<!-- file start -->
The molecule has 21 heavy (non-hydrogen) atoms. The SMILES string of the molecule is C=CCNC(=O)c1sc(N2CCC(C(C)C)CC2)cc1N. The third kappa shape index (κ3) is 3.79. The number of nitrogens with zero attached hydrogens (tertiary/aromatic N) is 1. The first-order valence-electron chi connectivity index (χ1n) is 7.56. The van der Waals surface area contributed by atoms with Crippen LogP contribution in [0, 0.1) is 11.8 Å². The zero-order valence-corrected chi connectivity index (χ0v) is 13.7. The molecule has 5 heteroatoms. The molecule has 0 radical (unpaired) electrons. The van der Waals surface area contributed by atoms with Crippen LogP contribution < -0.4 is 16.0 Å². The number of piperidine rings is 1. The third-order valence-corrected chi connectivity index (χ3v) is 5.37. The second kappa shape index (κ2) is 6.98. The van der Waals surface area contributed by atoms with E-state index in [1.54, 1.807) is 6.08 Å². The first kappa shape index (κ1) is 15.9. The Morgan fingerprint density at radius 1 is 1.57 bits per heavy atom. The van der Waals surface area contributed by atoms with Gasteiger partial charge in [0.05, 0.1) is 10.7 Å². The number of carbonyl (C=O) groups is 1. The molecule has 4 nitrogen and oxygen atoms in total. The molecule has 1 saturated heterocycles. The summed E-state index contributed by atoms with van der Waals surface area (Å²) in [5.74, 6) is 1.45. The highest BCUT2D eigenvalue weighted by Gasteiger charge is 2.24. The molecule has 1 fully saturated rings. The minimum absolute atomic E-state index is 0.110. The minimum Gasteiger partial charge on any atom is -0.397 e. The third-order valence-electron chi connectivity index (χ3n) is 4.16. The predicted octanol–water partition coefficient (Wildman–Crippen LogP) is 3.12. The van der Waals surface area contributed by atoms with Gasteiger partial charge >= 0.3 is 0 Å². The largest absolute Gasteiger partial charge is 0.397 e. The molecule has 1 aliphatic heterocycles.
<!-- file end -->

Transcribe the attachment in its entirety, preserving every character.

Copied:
The molecule has 21 heavy (non-hydrogen) atoms. The SMILES string of the molecule is C=CCNC(=O)c1sc(N2CCC(C(C)C)CC2)cc1N. The third kappa shape index (κ3) is 3.79. The number of nitrogens with zero attached hydrogens (tertiary/aromatic N) is 1. The first-order valence-electron chi connectivity index (χ1n) is 7.56. The van der Waals surface area contributed by atoms with Crippen LogP contribution in [0, 0.1) is 11.8 Å². The zero-order valence-corrected chi connectivity index (χ0v) is 13.7. The molecule has 5 heteroatoms. The molecule has 0 radical (unpaired) electrons. The van der Waals surface area contributed by atoms with Crippen LogP contribution < -0.4 is 16.0 Å². The number of piperidine rings is 1. The third-order valence-corrected chi connectivity index (χ3v) is 5.37. The second kappa shape index (κ2) is 6.98. The van der Waals surface area contributed by atoms with E-state index in [1.54, 1.807) is 6.08 Å². The first kappa shape index (κ1) is 15.9. The Morgan fingerprint density at radius 1 is 1.57 bits per heavy atom. The van der Waals surface area contributed by atoms with Gasteiger partial charge in [0.05, 0.1) is 10.7 Å². The number of carbonyl (C=O) groups is 1. The molecule has 4 nitrogen and oxygen atoms in total. The molecule has 1 saturated heterocycles. The summed E-state index contributed by atoms with van der Waals surface area (Å²) in [5.74, 6) is 1.45. The highest BCUT2D eigenvalue weighted by Gasteiger charge is 2.24. The molecule has 1 fully saturated rings. The minimum absolute atomic E-state index is 0.110. The minimum Gasteiger partial charge on any atom is -0.397 e. The third-order valence-electron chi connectivity index (χ3n) is 4.16. The predicted octanol–water partition coefficient (Wildman–Crippen LogP) is 3.12. The van der Waals surface area contributed by atoms with Gasteiger partial charge >= 0.3 is 0 Å². The largest absolute Gasteiger partial charge is 0.397 e. The molecule has 1 aliphatic heterocycles.